Extended Data Figure 7. Pten reactivation affects multiple pathways and increases apoptosis in tumor cells infiltrating the intestine, but not in the spleen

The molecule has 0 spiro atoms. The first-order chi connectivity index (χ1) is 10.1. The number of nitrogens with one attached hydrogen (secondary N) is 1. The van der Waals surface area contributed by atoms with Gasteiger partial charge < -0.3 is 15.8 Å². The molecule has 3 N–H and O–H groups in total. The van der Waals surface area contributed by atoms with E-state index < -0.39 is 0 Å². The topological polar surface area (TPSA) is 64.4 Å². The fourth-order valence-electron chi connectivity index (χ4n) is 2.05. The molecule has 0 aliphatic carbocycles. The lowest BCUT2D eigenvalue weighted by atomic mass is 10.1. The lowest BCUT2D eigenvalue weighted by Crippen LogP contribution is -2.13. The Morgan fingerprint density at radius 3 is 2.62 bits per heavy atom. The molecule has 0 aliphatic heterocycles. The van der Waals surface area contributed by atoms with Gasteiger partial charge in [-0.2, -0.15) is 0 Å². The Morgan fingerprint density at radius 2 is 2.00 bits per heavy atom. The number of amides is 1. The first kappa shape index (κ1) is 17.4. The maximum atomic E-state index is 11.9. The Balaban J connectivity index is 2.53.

a, Heatmap of top 30 upregulated and b, downregulated genes after Pten reactivation as determined by RNAseq on CD4-sorted leukemic samples isolated from the spleen. Three mice with Pten knocked down and four mice with reactivated Pten were analyzed. Pten is one of the top 50 upregulated genes after reactivation, but not included on the list. c, Bubblegraph visualization of the most significantly affected pathways as determined by DAVID pathway analysis. Y-axis represents relative pathway enrichment in Pten reactivated vs. Pten knockdown leukemic cells, and size of the bubble graph is inversely proportional to p-value. d, IHC analysis for expression of GFP and PTEN in spleen, lymph node (LN) and liver from shPten-tumor transplanted mice ±Dox treatment (5 days after start of Dox treatment; n=3 per group). Representative sections are shown. Scale bars are 100 μm for full images and 20 μm for insets. e, In vivo BrdU uptake in leukemic cells isolated from the lymph nodes of mice transplanted with Vav-tTA;shPten primary T-ALL tumors ±Dox. n=3 for each group. f, TUNEL staining of spleen and intestinal sections of Rag1−/− mice serially transplanted with Vav-tTA;shPten leukemia cells and either left untreated or treated with Dox 24h before sectioning. Scale bars are 200μm (2.5×) and 50μm (10×). g, Quantification of TUNEL stained sections from the intestinal sections in f. TUNEL positive cells from three representative areas of 1 mm2 from two different intestine sections were counted for each condition (P<0.01).